This is a gripping and compelling thriller that lasts for 500 pages, as Enzo gets to grips with two dead bodies the story goes back in time as de Gaulle now in London asks a young female to make sure that the Mona Lisa is kept out of reach of the Nazis as they plundered art from all over France. Enter 28-year-old Georgette Pignal who heads to the Isle of Lewis for her training before she heads to occupied France. Georgette is young and brave and determined to do everything she can to foil the Nazis of getting their hands on the Mona Lisa (called La Jaconde in France).

The story weaves from wartime France and a France in lockdown of the autumn in 2020 and as Covid-19 has the world in its grip.

I loved how Peter May has weaved a stunning thriller out of history and current day using the pandemic as part of the story. I am not going to give any clues as to what happens in the novel, as if you are a fan of Peter May’s previous thrillers you will want to read The Night Gate. You will not be disappointed.  

#TheNightGate

496 Pages.

My thanks to Sophie Ransom and Midas PR for the review copy of The Night Gate by Peter May.

The Night Gate by Peter May is published by riverrun today 18 March 2021 and is available NOW to order through Waterstones, Amazon and through your local independent bookshop or through Bookshop.org that supports your local independent bookshop. UK Bookshop.org

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The Field by Robert Seethaler

The Field by Robert Seethaler

Translated by Charlotte Collins

Summary:

From their graves in the field, the oldest part of Paulstadt’s cemetery, the town’s late inhabitants tell stories from their lives. Some recall just a moment, perhaps the one in which they left this world, perhaps the one that they now realize shaped their life forever. Some remember all the people they’ve been with, or the only person they ever loved.

These voices together – young, old, rich poor – build a picture of a community, as viewed from below ground instead of from above. The streets of the small, sleepy provincial town of Paulstadt are given shape and meaning by those who lived, loved, worked, mourned and died there.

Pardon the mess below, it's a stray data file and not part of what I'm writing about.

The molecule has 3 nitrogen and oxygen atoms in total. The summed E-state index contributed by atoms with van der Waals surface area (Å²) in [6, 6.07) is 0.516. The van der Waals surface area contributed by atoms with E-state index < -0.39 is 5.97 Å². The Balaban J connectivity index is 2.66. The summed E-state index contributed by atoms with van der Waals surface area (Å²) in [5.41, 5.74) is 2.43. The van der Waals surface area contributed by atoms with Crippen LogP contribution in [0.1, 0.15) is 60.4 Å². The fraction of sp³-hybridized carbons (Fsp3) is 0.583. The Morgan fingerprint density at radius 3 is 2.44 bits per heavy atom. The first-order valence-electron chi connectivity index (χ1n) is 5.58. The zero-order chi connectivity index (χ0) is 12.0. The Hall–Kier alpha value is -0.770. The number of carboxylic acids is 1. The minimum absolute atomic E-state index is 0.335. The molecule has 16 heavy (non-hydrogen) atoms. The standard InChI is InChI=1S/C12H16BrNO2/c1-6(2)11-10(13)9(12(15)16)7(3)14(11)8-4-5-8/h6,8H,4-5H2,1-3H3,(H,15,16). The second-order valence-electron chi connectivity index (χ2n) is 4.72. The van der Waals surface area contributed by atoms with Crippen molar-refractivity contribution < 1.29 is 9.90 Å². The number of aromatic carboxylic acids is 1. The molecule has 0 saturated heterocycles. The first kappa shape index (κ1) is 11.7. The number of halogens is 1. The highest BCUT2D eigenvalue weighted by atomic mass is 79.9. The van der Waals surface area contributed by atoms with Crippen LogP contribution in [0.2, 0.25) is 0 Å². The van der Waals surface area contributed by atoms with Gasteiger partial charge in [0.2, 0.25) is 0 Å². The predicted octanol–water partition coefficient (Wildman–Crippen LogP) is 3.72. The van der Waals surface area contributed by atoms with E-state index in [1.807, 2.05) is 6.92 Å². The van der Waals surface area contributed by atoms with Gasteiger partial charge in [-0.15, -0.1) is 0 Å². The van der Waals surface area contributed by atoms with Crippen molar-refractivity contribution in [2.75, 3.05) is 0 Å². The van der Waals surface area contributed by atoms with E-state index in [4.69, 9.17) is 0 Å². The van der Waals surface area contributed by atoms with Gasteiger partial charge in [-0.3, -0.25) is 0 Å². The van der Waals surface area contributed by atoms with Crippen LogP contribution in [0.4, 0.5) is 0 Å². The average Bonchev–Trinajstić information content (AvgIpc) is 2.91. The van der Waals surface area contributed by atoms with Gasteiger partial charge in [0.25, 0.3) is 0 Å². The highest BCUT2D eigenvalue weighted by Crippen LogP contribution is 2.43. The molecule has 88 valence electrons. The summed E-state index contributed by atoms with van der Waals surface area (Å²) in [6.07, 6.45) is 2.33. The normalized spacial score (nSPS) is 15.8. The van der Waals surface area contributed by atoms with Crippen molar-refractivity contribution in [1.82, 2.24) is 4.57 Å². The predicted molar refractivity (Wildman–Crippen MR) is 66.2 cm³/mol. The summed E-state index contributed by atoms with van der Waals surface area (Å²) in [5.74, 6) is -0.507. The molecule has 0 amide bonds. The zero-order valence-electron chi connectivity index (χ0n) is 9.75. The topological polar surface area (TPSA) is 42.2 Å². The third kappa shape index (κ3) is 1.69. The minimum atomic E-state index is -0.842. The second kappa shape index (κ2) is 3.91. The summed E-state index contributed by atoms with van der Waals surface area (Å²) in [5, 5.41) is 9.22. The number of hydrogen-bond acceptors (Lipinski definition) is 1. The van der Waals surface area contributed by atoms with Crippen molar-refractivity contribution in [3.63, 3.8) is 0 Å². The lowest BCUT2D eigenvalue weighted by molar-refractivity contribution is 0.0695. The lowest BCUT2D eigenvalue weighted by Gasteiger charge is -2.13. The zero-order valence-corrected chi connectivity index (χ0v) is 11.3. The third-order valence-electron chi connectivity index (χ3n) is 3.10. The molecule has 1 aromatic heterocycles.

From the author of the Booker International-shortlisted A Whole Life, Robert Seethaler’s The Field is about what happens at the end. It is a book of human lives – each one different, yet connected to countless others – that ultimately shows how life, for all its fleetingness, still has meaning.

My Review:

From the author of the 2016 Man Booker Prize shortlisted A Whole Life, Robert Seethaler returns with The Field (Picador) a novel that heads to a fictional small town of Paulstadt and the cemetery. But it is those that are buried here and the stories they tell and the conversations they have. These are their stories.

I loved reading A Whole Life and The Tobacconist and Robert Seeethaler does not disappoint with The Field. With each of his novels there is a real sense of quiet storytelling. In the town of Paulstadt lies a field and this is the oldest part of the cemetery and here lie some of the towns most outspoken residents.

The story begins as an old man sits and contemplates those that are buried here and what if they could talk? What would they say? And so, it begins, those long departed begin the conversations.

Far from resting quietly these are some of the most outspoken of the community, they were the old, the young, poor, or wealthy but now they are recounting their lives, or some recall a moment from their lives as it has just happened or may be happier or sad times. But one that lies here just has one word to say.

I have to say that this is unlike anything I have read before conversations of those departed. Each chapter begins with the name of the departed soul, but that is it, the stories they tell is of different moments in time from early days of the town to how the town grew. Each of the deceased has their own story to tell. Some angry some just quiet reflection from a child’s voice to the oldest of the inhabitants of the field. Not all the conversations are sad, there is some joyful conversations, but this is mixed with great sadness and Seethaler manages to bring not only the conversations to life but the history of the town of Paulstadt and its inhabitants who now lie here. A real mix of characters and their professions.

The Field is Wonderfully crafted by Robert Seethaler and beautifully translated by Charlotte Collins.

#RobertSeethaler #TheField

You can follow Charlotte Collins on Twitter: @cctranslates

240 Pages.

My thanks to Camilla Elworthy for the review copy of The Field by Robert Seethaler.

The Field by Robert Seethaler will be published by Picador on 18th March 2021 and is available to pre-order through Waterstones, Amazon and through your local independent bookshop or through Bookshop.org that supports your local independent bookshop. UK Bookshop.org